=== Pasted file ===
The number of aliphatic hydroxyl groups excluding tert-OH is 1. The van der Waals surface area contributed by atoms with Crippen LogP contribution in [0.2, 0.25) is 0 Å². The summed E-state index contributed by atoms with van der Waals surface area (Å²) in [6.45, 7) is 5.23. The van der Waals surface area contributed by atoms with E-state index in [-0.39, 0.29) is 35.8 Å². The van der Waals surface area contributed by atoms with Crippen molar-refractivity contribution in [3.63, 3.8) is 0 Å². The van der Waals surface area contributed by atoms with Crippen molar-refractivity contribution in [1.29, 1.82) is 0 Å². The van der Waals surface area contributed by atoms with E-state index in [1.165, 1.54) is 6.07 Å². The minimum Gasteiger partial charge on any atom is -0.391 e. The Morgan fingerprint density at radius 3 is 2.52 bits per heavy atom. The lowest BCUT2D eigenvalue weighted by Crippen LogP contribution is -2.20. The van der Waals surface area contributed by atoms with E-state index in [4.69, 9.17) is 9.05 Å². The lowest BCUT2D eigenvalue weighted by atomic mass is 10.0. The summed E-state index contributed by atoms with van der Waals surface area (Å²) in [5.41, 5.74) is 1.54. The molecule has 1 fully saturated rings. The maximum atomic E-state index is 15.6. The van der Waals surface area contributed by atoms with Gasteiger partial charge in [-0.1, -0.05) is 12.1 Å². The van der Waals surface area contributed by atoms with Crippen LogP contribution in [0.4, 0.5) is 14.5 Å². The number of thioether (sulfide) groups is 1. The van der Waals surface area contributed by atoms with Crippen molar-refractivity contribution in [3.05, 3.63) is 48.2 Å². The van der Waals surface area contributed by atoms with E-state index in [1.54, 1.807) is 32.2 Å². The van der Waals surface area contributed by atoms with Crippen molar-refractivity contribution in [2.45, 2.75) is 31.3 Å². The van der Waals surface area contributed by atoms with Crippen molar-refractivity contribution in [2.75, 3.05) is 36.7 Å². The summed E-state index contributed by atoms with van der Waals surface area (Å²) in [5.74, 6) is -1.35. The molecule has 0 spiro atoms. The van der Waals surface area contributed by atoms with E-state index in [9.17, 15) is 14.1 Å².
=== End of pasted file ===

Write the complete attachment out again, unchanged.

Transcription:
The number of aliphatic hydroxyl groups excluding tert-OH is 1. The van der Waals surface area contributed by atoms with Crippen LogP contribution in [0.2, 0.25) is 0 Å². The summed E-state index contributed by atoms with van der Waals surface area (Å²) in [6.45, 7) is 5.23. The van der Waals surface area contributed by atoms with E-state index in [-0.39, 0.29) is 35.8 Å². The van der Waals surface area contributed by atoms with Crippen molar-refractivity contribution in [3.63, 3.8) is 0 Å². The van der Waals surface area contributed by atoms with Crippen molar-refractivity contribution in [1.29, 1.82) is 0 Å². The van der Waals surface area contributed by atoms with E-state index in [1.165, 1.54) is 6.07 Å². The minimum Gasteiger partial charge on any atom is -0.391 e. The Morgan fingerprint density at radius 3 is 2.52 bits per heavy atom. The lowest BCUT2D eigenvalue weighted by Crippen LogP contribution is -2.20. The van der Waals surface area contributed by atoms with E-state index in [4.69, 9.17) is 9.05 Å². The lowest BCUT2D eigenvalue weighted by atomic mass is 10.0. The summed E-state index contributed by atoms with van der Waals surface area (Å²) in [5.41, 5.74) is 1.54. The molecule has 1 fully saturated rings. The maximum atomic E-state index is 15.6. The van der Waals surface area contributed by atoms with Gasteiger partial charge in [-0.1, -0.05) is 12.1 Å². The van der Waals surface area contributed by atoms with Crippen LogP contribution in [0.4, 0.5) is 14.5 Å². The number of thioether (sulfide) groups is 1. The van der Waals surface area contributed by atoms with Crippen molar-refractivity contribution in [3.05, 3.63) is 48.2 Å². The van der Waals surface area contributed by atoms with E-state index in [1.54, 1.807) is 32.2 Å². The van der Waals surface area contributed by atoms with Crippen molar-refractivity contribution in [2.45, 2.75) is 31.3 Å². The van der Waals surface area contributed by atoms with Crippen molar-refractivity contribution in [2.75, 3.05) is 36.7 Å². The summed E-state index contributed by atoms with van der Waals surface area (Å²) in [5.74, 6) is -1.35. The molecule has 0 spiro atoms. The van der Waals surface area contributed by atoms with E-state index in [9.17, 15) is 14.1 Å².